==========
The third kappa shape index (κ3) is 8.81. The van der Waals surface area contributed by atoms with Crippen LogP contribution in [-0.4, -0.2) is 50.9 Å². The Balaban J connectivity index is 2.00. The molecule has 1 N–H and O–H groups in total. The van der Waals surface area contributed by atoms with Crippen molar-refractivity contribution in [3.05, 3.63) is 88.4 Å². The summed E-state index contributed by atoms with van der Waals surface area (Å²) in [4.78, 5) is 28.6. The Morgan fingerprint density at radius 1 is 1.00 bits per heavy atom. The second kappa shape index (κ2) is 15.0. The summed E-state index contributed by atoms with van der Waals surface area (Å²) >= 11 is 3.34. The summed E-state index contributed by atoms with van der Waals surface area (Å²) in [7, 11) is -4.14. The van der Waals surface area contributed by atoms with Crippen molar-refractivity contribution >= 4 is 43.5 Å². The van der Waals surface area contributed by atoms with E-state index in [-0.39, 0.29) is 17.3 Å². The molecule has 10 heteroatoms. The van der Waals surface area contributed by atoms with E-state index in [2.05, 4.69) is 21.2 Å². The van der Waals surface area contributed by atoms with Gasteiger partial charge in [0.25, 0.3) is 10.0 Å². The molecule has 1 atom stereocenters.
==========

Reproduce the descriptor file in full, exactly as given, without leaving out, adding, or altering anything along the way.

The third kappa shape index (κ3) is 8.81. The van der Waals surface area contributed by atoms with Crippen LogP contribution in [-0.4, -0.2) is 50.9 Å². The Balaban J connectivity index is 2.00. The molecule has 1 N–H and O–H groups in total. The van der Waals surface area contributed by atoms with Crippen molar-refractivity contribution in [3.05, 3.63) is 88.4 Å². The summed E-state index contributed by atoms with van der Waals surface area (Å²) in [4.78, 5) is 28.6. The Morgan fingerprint density at radius 1 is 1.00 bits per heavy atom. The second kappa shape index (κ2) is 15.0. The summed E-state index contributed by atoms with van der Waals surface area (Å²) >= 11 is 3.34. The summed E-state index contributed by atoms with van der Waals surface area (Å²) in [7, 11) is -4.14. The van der Waals surface area contributed by atoms with Crippen molar-refractivity contribution >= 4 is 43.5 Å². The van der Waals surface area contributed by atoms with E-state index in [-0.39, 0.29) is 17.3 Å². The molecule has 10 heteroatoms. The van der Waals surface area contributed by atoms with E-state index in [2.05, 4.69) is 21.2 Å². The van der Waals surface area contributed by atoms with Gasteiger partial charge in [0.25, 0.3) is 10.0 Å². The molecule has 1 atom stereocenters.